NEW has engaged over 7400 participants who have participated in over 700 experiments and demonstrations of the latest developments in materials science, offering strategies for teaching and learning. Recent endeavors have provided best practices and hands-on curricular materials that will strengthen the understanding of STEM principles. Peer review and publication of the experiments and demonstrations have provided the materials education community with current, valuable aids for teaching and research.Focus on the Workforce 1

NEW offers significant benefits and impact in terms of providing exceptional opportunities including career awareness for students, professional development for faculty, active industry involvement, networking and the sharing of successful practices in pedagogy. NEW serves the national STEM community as a whole by: promoting the 2+2+2 High School to College Education Pathway; inviting the participation of strategically selected host sites that have demonstrated local partnerships across educational levels including secondary schools and industry; providing valuable opportunities for K-20 STEM teachers to broaden their perspectives and knowledge and expand their professional development venues; and supplying the materials education community with current, valuable aids for teaching and research, which can be used immediately in the classroom. NEW attendees have been a distributed mix of K–12, community and technical colleges and four-year faculty and industry. The faculty represents diverse classroom interests across the STEM areas.

NEW in Action
Highlights of recent NEW gatherings include:
  • Speakers from the National Institute of Standards and Technology who shared information on emerging technologies such as advanced materials being used by Boeing. 
  • Past tours have included NORDAM’s Nacelle & Thrust Reverser Division, featuring their work on composites for aircraft structures, and Fort Wayne Metals, which researches, develops and produces fine grade medical wire.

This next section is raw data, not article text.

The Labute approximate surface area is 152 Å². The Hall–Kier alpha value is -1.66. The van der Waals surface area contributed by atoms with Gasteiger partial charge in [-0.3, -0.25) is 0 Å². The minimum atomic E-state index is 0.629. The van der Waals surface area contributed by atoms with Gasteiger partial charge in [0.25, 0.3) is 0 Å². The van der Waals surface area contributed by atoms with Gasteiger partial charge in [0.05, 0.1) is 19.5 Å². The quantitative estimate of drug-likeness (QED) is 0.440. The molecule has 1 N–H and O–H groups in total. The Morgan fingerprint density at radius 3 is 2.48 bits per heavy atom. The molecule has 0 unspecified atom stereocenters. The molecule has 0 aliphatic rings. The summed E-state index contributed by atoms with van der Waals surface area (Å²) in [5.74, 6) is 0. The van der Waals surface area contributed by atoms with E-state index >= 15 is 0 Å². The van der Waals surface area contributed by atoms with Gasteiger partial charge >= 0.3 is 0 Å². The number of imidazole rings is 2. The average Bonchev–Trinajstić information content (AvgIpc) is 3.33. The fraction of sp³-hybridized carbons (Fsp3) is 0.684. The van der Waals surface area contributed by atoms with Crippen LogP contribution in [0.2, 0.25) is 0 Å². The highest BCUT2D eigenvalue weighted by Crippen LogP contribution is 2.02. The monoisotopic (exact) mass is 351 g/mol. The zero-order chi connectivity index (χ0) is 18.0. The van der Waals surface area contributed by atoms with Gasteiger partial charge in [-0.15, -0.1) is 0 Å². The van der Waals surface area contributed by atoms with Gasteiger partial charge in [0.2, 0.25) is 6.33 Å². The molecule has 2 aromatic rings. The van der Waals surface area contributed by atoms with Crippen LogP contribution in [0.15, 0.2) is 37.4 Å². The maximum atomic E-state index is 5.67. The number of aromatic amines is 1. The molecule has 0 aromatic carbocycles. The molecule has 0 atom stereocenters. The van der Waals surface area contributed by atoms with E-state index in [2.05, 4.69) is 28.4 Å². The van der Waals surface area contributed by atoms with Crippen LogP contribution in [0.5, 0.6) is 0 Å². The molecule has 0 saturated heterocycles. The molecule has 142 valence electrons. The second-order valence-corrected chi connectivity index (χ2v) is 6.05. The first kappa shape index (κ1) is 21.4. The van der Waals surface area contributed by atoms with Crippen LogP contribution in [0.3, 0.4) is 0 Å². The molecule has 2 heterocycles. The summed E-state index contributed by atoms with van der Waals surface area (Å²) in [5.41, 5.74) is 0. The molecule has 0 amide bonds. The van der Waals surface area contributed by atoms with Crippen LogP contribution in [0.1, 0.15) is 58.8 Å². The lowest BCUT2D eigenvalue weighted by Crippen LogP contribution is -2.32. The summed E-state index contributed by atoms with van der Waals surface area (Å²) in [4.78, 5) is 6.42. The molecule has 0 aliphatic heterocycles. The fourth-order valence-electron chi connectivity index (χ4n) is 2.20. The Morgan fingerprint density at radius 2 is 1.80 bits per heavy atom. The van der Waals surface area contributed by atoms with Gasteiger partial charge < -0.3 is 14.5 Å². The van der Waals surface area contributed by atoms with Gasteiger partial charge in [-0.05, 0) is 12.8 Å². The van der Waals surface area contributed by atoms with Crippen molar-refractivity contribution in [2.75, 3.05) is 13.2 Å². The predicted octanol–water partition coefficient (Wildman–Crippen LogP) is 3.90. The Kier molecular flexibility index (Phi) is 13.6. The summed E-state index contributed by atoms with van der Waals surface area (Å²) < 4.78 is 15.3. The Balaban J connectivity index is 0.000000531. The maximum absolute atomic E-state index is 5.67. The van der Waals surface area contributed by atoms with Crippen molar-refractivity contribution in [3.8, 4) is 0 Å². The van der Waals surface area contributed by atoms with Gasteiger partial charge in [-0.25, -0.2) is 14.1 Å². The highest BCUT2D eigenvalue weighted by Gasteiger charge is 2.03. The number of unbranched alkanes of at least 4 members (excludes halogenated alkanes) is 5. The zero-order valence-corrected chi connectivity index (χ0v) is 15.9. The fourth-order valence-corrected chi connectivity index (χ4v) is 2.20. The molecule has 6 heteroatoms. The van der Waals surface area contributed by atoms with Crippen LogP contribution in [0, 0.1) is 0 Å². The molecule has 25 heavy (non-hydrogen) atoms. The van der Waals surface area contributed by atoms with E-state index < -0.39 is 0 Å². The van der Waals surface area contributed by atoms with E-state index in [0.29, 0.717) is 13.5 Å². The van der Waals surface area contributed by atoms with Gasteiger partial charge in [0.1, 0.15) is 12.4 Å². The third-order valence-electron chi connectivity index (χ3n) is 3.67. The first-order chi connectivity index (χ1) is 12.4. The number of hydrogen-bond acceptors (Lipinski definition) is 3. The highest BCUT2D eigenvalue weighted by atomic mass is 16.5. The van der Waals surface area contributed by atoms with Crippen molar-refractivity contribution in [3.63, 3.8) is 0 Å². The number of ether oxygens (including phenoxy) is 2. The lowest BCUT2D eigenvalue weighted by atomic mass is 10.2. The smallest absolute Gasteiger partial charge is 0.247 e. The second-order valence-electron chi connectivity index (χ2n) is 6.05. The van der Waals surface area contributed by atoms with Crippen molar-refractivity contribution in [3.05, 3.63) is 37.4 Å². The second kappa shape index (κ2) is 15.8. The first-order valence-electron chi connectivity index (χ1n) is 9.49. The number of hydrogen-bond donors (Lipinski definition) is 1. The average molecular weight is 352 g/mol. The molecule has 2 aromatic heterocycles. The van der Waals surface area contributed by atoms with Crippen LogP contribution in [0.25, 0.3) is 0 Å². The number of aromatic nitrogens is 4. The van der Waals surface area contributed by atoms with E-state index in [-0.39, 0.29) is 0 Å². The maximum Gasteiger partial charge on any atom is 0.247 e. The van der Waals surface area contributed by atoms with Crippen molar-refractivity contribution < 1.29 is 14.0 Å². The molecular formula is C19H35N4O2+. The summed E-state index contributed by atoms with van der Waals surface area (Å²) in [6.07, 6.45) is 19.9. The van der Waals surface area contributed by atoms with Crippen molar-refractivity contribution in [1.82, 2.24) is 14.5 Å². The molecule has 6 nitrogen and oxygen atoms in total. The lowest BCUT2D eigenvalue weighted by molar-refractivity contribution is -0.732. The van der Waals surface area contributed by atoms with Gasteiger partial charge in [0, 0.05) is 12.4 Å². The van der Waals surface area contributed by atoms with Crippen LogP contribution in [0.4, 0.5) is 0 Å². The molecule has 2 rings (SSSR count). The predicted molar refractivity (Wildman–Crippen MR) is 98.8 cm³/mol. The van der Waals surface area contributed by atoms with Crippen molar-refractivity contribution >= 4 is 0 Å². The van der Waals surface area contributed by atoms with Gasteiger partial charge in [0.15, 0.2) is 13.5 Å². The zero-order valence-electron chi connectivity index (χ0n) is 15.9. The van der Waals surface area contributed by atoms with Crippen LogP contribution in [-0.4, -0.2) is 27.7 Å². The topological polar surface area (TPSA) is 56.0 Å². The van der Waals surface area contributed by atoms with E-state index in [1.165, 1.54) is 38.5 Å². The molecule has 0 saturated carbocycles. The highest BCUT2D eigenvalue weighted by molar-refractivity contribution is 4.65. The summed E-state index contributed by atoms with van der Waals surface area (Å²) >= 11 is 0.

• Workshops have included topics such as: Design and Build a Torsion Testing Machine; Additive Manufacturing; Teaching Materials in the 21st Century; Intro to Mechatronics; Creating a Simple Inexpensive Rapid Prototyping System; Sustainable Aquaponics. 

The National Resource Center for Materials Technology Education (MatEdU) is a resource center funded by the National Science Foundation Advanced Technological Education. MatEdU provides curriculum resources for materials technology programs nationwide. MatEdU and EdCC collaborated to develop an 11,000 ft2 (1022 m2) advanced technology lab. The MatEdU website www.materialseducation.org has open source modules, core competency studies and resources available. Their online Resource Center provides access to curriculum resources for materials technology programs and related courses of study. MatEdU offers classroom ready modules of labs and demos for use by educators, industry and the general public. ME 

 

This article was first published in the October 2014 edition of Manufacturing Engineering magazine. Click here for PDF.


Published Date : 10/1/2014